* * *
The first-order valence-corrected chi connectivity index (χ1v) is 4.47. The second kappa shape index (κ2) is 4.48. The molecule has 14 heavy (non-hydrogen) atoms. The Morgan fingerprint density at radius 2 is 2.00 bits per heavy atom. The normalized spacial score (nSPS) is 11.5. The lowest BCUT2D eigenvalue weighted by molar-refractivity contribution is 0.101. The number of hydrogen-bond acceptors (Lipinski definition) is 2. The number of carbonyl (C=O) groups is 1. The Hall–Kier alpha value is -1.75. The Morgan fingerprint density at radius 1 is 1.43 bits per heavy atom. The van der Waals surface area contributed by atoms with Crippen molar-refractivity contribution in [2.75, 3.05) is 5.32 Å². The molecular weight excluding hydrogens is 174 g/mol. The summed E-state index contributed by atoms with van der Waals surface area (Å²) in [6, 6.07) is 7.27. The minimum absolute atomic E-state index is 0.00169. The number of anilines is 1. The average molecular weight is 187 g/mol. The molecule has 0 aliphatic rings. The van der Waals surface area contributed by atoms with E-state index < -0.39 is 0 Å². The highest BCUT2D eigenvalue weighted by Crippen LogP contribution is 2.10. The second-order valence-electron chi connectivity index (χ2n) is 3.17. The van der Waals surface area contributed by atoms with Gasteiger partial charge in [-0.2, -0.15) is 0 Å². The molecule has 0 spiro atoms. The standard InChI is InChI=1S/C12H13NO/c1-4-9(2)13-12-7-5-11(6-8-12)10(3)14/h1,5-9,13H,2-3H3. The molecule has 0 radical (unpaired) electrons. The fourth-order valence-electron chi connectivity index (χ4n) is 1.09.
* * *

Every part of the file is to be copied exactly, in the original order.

The first-order valence-corrected chi connectivity index (χ1v) is 4.47. The second kappa shape index (κ2) is 4.48. The molecule has 14 heavy (non-hydrogen) atoms. The Morgan fingerprint density at radius 2 is 2.00 bits per heavy atom. The normalized spacial score (nSPS) is 11.5. The lowest BCUT2D eigenvalue weighted by molar-refractivity contribution is 0.101. The number of hydrogen-bond acceptors (Lipinski definition) is 2. The number of carbonyl (C=O) groups is 1. The Hall–Kier alpha value is -1.75. The Morgan fingerprint density at radius 1 is 1.43 bits per heavy atom. The van der Waals surface area contributed by atoms with Crippen molar-refractivity contribution in [2.75, 3.05) is 5.32 Å². The molecular weight excluding hydrogens is 174 g/mol. The summed E-state index contributed by atoms with van der Waals surface area (Å²) in [6, 6.07) is 7.27. The minimum absolute atomic E-state index is 0.00169. The number of anilines is 1. The average molecular weight is 187 g/mol. The molecule has 0 aliphatic rings. The van der Waals surface area contributed by atoms with E-state index < -0.39 is 0 Å². The highest BCUT2D eigenvalue weighted by Crippen LogP contribution is 2.10. The second-order valence-electron chi connectivity index (χ2n) is 3.17. The van der Waals surface area contributed by atoms with Gasteiger partial charge in [-0.2, -0.15) is 0 Å². The molecule has 0 spiro atoms. The standard InChI is InChI=1S/C12H13NO/c1-4-9(2)13-12-7-5-11(6-8-12)10(3)14/h1,5-9,13H,2-3H3. The molecule has 0 radical (unpaired) electrons. The fourth-order valence-electron chi connectivity index (χ4n) is 1.09.